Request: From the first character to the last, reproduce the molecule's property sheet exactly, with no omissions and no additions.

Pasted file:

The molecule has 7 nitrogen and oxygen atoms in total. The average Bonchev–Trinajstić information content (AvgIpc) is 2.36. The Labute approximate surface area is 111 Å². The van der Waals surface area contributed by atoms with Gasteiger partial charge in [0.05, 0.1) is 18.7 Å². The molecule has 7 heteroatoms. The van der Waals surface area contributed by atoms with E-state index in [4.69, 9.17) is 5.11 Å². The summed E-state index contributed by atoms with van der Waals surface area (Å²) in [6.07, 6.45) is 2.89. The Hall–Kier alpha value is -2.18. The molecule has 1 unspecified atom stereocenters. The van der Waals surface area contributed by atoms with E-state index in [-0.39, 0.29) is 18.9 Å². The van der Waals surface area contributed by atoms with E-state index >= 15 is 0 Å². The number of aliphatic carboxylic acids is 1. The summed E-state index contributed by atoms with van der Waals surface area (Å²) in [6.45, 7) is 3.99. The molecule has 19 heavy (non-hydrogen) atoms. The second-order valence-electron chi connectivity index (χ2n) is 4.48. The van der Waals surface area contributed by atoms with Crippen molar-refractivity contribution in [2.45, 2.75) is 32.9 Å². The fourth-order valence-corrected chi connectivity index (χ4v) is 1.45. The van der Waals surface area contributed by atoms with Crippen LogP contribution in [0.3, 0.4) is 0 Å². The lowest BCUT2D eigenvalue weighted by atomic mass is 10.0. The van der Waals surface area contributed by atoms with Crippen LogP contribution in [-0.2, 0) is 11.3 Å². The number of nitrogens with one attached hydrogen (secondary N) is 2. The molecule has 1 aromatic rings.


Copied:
The molecule has 7 nitrogen and oxygen atoms in total. The average Bonchev–Trinajstić information content (AvgIpc) is 2.36. The Labute approximate surface area is 111 Å². The van der Waals surface area contributed by atoms with Gasteiger partial charge in [0.05, 0.1) is 18.7 Å². The molecule has 7 heteroatoms. The van der Waals surface area contributed by atoms with E-state index in [4.69, 9.17) is 5.11 Å². The summed E-state index contributed by atoms with van der Waals surface area (Å²) in [6.07, 6.45) is 2.89. The Hall–Kier alpha value is -2.18. The molecule has 1 unspecified atom stereocenters. The van der Waals surface area contributed by atoms with E-state index in [-0.39, 0.29) is 18.9 Å². The van der Waals surface area contributed by atoms with E-state index >= 15 is 0 Å². The number of aliphatic carboxylic acids is 1. The summed E-state index contributed by atoms with van der Waals surface area (Å²) in [6.45, 7) is 3.99. The molecule has 19 heavy (non-hydrogen) atoms. The second-order valence-electron chi connectivity index (χ2n) is 4.48. The van der Waals surface area contributed by atoms with Crippen molar-refractivity contribution in [2.45, 2.75) is 32.9 Å². The fourth-order valence-corrected chi connectivity index (χ4v) is 1.45. The van der Waals surface area contributed by atoms with Crippen LogP contribution in [0.3, 0.4) is 0 Å². The lowest BCUT2D eigenvalue weighted by atomic mass is 10.0. The van der Waals surface area contributed by atoms with Crippen LogP contribution in [-0.2, 0) is 11.3 Å². The number of nitrogens with one attached hydrogen (secondary N) is 2. The molecule has 1 aromatic rings.